2012 MIT announces the launch of the Institute for Medical Engineering and Science (IMES). IMES brings together research and education efforts at the nexus of engineering, science, and clinical medicine to advance human health.
2013 The School of Engineering and Lincoln Laboratory launch Beaver Works. This initiative facilitates project-based learning by leveraging partnerships between faculty and students at MIT and practicing engineers at Lincoln Laboratory to promote collaborative research and to enable the fabrication of prototype systems. The initiative’s signature collaboration is the Beaver Works capstone project in areas such as unmanned aerial vehicles, small satellites, autonomous underwater systems, energy systems, cybersecurity, communications, big data analytics, and advanced devices.
2013 OCW inaugurates “OCW Educator” with the first “This Course at MIT” page. This feature offers educational ideas, practices, and pedagogical expertise from MIT faculty in order to inspire teachers around the world with innovations that they may use in their own teaching.
2014 MITx on edX registers its one-millionth learner on May 27, 2014.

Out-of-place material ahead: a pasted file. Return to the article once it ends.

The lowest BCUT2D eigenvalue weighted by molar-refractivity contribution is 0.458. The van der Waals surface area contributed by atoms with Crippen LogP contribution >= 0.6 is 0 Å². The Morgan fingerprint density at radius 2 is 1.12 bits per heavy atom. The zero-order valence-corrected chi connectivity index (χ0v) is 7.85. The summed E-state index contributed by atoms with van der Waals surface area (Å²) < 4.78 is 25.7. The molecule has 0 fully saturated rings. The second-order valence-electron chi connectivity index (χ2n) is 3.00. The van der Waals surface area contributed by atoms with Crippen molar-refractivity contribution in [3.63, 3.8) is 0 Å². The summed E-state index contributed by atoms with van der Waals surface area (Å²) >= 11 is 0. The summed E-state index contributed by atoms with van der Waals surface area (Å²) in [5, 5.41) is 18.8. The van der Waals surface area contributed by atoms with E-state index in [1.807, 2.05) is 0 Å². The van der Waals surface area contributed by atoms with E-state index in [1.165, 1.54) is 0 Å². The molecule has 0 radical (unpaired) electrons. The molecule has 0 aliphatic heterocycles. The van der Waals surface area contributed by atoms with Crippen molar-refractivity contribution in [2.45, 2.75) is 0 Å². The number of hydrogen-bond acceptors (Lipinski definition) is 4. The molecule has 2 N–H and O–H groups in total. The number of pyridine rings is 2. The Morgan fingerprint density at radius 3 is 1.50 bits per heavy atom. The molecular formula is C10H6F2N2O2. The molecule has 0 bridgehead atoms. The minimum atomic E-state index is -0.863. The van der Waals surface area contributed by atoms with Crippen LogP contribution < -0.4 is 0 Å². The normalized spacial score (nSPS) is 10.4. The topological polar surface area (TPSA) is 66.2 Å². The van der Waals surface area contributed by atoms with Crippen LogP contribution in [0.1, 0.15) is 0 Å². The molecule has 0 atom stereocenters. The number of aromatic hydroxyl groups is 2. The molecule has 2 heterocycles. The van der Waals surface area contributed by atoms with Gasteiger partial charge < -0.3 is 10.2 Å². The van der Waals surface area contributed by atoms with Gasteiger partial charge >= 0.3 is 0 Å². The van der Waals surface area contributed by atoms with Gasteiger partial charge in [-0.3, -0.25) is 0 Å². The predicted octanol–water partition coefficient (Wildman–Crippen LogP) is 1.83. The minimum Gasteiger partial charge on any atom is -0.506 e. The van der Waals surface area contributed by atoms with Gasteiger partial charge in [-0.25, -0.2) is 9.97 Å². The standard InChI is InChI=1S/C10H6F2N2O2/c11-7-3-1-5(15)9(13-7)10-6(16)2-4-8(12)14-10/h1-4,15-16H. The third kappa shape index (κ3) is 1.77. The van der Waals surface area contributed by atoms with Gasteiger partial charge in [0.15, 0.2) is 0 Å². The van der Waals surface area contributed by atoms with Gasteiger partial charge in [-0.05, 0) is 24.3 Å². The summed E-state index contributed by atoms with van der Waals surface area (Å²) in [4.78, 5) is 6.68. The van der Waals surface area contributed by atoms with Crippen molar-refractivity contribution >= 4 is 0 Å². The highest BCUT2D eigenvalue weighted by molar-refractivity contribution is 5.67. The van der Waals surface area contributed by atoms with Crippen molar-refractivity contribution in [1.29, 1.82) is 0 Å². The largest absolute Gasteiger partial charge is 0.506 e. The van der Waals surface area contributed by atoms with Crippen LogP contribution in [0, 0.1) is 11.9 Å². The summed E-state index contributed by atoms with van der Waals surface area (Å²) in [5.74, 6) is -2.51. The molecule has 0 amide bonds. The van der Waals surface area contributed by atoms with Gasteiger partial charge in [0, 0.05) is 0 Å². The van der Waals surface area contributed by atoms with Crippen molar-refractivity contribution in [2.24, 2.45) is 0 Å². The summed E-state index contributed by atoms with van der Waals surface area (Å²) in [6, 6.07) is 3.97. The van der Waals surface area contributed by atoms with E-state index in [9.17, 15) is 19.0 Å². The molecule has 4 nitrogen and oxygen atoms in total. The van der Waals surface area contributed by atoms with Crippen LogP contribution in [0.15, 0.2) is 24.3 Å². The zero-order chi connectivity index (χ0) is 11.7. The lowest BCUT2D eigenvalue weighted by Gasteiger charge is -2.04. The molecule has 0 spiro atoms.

2014 The Office of Digital Learning pilots the MITx Global Entrepreneurship Bootcamp, an innovative “blended learning” program that combines online education with an intensive, immersive one-week on-campus experience.
2014 MIT Professional Education, in cooperation with the Office of Digital Learning and edX, begins offering online courses designed specifically for industry and active professionals. Based on research in areas ranging from big data, cybersecurity, and entrepreneurship, these courses enable MIT to disseminate knowledge at scale to professionals around the world, in areas critical to industry. The first course on big data enrolled more than 7,000 paid enrollees from over 100 countries.
2015 SuperUROP, an amplified version of the Undergraduate Research Opportunities Program, is launched in the School of Engineering. First conceived and implemented in 2012 under the leadership of the Department of Electrical Engineering and Computer Science, SuperUROP is a year-long program that enables students to tackle complex problems and affords them the time, training, resources, and guidance necessary for deep scientific and engineering inquiry.